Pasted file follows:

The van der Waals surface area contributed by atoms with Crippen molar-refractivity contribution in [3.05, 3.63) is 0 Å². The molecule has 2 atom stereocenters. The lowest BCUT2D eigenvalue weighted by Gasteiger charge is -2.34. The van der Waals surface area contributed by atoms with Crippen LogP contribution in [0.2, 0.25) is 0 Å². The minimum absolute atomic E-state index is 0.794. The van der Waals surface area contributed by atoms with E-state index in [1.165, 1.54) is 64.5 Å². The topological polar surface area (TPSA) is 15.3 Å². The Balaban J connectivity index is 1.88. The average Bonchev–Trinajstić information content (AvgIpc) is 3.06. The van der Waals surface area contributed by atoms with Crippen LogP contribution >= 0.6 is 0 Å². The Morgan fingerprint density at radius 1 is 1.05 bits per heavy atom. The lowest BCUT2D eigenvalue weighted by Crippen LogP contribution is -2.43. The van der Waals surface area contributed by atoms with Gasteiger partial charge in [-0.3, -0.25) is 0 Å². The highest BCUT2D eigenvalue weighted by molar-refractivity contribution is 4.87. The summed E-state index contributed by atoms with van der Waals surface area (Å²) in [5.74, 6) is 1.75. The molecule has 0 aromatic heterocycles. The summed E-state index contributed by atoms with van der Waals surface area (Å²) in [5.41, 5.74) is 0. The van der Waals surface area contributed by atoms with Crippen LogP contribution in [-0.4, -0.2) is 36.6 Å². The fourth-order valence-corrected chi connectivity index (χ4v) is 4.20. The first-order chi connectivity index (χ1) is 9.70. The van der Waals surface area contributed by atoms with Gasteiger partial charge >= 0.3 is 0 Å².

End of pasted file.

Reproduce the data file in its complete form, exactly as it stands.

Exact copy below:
The van der Waals surface area contributed by atoms with Crippen molar-refractivity contribution in [3.05, 3.63) is 0 Å². The molecule has 2 atom stereocenters. The lowest BCUT2D eigenvalue weighted by Gasteiger charge is -2.34. The van der Waals surface area contributed by atoms with Crippen LogP contribution in [0.2, 0.25) is 0 Å². The minimum absolute atomic E-state index is 0.794. The van der Waals surface area contributed by atoms with E-state index in [1.165, 1.54) is 64.5 Å². The topological polar surface area (TPSA) is 15.3 Å². The Balaban J connectivity index is 1.88. The average Bonchev–Trinajstić information content (AvgIpc) is 3.06. The van der Waals surface area contributed by atoms with Crippen LogP contribution >= 0.6 is 0 Å². The Morgan fingerprint density at radius 1 is 1.05 bits per heavy atom. The lowest BCUT2D eigenvalue weighted by Crippen LogP contribution is -2.43. The van der Waals surface area contributed by atoms with Gasteiger partial charge in [-0.3, -0.25) is 0 Å². The highest BCUT2D eigenvalue weighted by molar-refractivity contribution is 4.87. The summed E-state index contributed by atoms with van der Waals surface area (Å²) in [5.74, 6) is 1.75. The molecule has 0 aromatic heterocycles. The summed E-state index contributed by atoms with van der Waals surface area (Å²) in [5.41, 5.74) is 0. The van der Waals surface area contributed by atoms with Crippen LogP contribution in [-0.4, -0.2) is 36.6 Å². The fourth-order valence-corrected chi connectivity index (χ4v) is 4.20. The first-order chi connectivity index (χ1) is 9.70. The van der Waals surface area contributed by atoms with Gasteiger partial charge >= 0.3 is 0 Å².